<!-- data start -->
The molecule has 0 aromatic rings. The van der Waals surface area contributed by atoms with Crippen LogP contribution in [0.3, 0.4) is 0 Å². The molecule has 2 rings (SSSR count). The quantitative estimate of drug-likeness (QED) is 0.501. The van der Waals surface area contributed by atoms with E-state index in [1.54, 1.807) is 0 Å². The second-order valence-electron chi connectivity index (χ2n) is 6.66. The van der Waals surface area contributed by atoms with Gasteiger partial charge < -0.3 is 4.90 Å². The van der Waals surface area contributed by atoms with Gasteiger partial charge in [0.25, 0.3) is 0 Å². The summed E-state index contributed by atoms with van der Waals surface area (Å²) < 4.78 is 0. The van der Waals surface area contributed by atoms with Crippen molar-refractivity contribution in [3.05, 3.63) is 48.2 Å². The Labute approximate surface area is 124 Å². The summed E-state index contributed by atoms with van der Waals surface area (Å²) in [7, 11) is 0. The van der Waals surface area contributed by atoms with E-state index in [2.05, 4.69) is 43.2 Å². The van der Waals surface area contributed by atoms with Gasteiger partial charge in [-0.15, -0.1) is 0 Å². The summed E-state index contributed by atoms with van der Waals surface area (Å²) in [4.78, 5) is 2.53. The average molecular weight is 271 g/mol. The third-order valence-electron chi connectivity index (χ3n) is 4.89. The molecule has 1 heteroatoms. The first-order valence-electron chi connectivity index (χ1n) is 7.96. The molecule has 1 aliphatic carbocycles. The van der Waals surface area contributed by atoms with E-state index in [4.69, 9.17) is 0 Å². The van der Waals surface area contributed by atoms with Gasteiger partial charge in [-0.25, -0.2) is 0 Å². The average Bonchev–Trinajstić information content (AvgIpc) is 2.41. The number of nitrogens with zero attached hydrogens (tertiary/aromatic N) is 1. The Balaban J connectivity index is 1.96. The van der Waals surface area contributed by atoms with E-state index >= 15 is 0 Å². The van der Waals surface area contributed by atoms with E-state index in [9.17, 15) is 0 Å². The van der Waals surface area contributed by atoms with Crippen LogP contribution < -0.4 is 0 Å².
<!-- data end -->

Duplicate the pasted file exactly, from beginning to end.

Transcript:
The molecule has 0 aromatic rings. The van der Waals surface area contributed by atoms with Crippen LogP contribution in [0.3, 0.4) is 0 Å². The molecule has 2 rings (SSSR count). The quantitative estimate of drug-likeness (QED) is 0.501. The van der Waals surface area contributed by atoms with E-state index in [1.54, 1.807) is 0 Å². The second-order valence-electron chi connectivity index (χ2n) is 6.66. The van der Waals surface area contributed by atoms with Gasteiger partial charge < -0.3 is 4.90 Å². The van der Waals surface area contributed by atoms with Gasteiger partial charge in [0.25, 0.3) is 0 Å². The summed E-state index contributed by atoms with van der Waals surface area (Å²) < 4.78 is 0. The van der Waals surface area contributed by atoms with Crippen molar-refractivity contribution in [3.05, 3.63) is 48.2 Å². The Labute approximate surface area is 124 Å². The summed E-state index contributed by atoms with van der Waals surface area (Å²) in [7, 11) is 0. The van der Waals surface area contributed by atoms with E-state index in [2.05, 4.69) is 43.2 Å². The van der Waals surface area contributed by atoms with Gasteiger partial charge in [-0.15, -0.1) is 0 Å². The summed E-state index contributed by atoms with van der Waals surface area (Å²) in [4.78, 5) is 2.53. The average molecular weight is 271 g/mol. The third-order valence-electron chi connectivity index (χ3n) is 4.89. The molecule has 1 heteroatoms. The first-order valence-electron chi connectivity index (χ1n) is 7.96. The molecule has 1 aliphatic carbocycles. The van der Waals surface area contributed by atoms with E-state index in [4.69, 9.17) is 0 Å². The van der Waals surface area contributed by atoms with Gasteiger partial charge in [-0.25, -0.2) is 0 Å². The average Bonchev–Trinajstić information content (AvgIpc) is 2.41. The number of nitrogens with zero attached hydrogens (tertiary/aromatic N) is 1. The Balaban J connectivity index is 1.96. The van der Waals surface area contributed by atoms with E-state index >= 15 is 0 Å². The van der Waals surface area contributed by atoms with E-state index in [9.17, 15) is 0 Å². The van der Waals surface area contributed by atoms with Crippen LogP contribution < -0.4 is 0 Å².